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I've recently added HTTP headers to my site to inform the browser to check with the server every time it comes across a given JS/CSS URL. I've tested it and it works perfectly; all browsers now make conditional GET requests.

Here's the problem though -- people still have the old headers cached; headers which more or less told the browser "cache this forever; don't bother asking for an update!". This can be busted with a hard refresh. I don't want to have to communicate to everyone to please hit F5 on any buggy pages after we push out code.

Are there any HTTP header(s)/HTML meta tag(s) I could put on the HTML document itself to say "Browser, ignore the headers you have on the JS/CSS files and download the latest version of all the included files on this page"?

Eventually this problem will work itself out as more and more people clear their cache or learn to refresh on their own. But, I'd rather fix it now. Then in a month or so, I'll remove the HTML-level headers to get caching where I want -- on a per resource basis.

EDIT: I do not want to rename the resources or add on query parameters. That's what we used to use (?v=18, ?v=19, etc.) and it was a chore to increment that number every time we updated resources. Even doing that programmatically isn't the ideal solution; especially now that our server is configured correctly. It makes more sense to do it on the HTTP level so it works regardless of how you're accessing it -- included on a page, directly from the address bar, or otherwise.

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Perhaps change the name of the style sheets, then change the HTML to load a different sheet? –  Marvo Jun 12 '12 at 19:30

2 Answers 2

pass a parameter to on the script source which will force a reload of the script... in fact you could do it by version or similiar

<script src="/test/script/myawesomescript.js?ver=1.0&pwn=yes" ...>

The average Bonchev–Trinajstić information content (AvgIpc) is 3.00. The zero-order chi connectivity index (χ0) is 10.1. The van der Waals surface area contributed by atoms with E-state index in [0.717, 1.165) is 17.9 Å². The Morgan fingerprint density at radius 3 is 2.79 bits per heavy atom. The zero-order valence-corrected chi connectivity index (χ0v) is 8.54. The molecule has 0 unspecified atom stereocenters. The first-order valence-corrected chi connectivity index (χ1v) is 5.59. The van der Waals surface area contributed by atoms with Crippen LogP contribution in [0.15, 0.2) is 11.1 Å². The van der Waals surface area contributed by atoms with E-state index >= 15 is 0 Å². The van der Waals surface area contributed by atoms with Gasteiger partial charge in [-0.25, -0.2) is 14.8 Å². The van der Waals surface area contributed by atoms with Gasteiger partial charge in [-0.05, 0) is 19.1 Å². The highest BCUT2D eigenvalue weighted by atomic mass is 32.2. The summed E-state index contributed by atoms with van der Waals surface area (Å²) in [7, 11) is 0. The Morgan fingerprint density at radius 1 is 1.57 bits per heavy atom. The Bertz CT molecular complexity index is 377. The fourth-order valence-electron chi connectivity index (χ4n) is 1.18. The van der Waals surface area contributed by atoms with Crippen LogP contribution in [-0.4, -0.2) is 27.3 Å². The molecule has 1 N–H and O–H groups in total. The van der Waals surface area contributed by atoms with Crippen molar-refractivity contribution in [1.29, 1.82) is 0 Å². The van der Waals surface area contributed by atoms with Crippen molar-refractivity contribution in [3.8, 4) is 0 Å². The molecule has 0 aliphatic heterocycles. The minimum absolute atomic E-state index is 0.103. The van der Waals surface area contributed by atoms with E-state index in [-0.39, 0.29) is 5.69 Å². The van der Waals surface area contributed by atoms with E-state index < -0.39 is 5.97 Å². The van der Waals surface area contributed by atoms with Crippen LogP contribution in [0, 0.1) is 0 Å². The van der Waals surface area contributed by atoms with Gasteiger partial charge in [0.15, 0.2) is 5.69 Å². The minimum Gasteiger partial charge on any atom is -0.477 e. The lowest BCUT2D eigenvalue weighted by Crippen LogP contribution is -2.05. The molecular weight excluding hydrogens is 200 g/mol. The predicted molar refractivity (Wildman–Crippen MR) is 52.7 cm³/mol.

that would work and be seemless to the other users... when you feel like it has been long enough go back to the old way. but this will work if you want to force a refresh from users.

This method is utilized to prevent caching of webpages by some frameworks. Let me know if you were successful

http://css-tricks.com/can-we-prevent-css-caching/ -- here is a link to the concept for css (should work in js too) -- the biggest difference is you dont want it to never cache, so dont use a time stamp, use my style like from above :) enjoy!

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Basically the only way is to get the browser not to use the cached URL.

One method is to use a cache-busting dummy parameter on the end of the URL.

some-name.css?q=1

That will force the browser to reload that file (because that URL isn't in the cache), and the downloaded file won't be cached because of your new headers. However: you may need to use this new name indefinitely, because you can't guarantee that once you leave off the dummy parameter again the cached version may still be used.

The other method is to completely rename the file.

my-new-name.css

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it worth mentioning that you can keep the "forever" cache headers, and just keep versioning the filenames like this when a change is needed. –  goat Jun 12 '12 at 19:38
    
@rambocoder: Yes, should have mentioned that. It's the reason why versioning is often done this way (new versions can be specified and will be loaded; old versions can still be specified if needed). –  Andrew Leach Jun 12 '12 at 19:41

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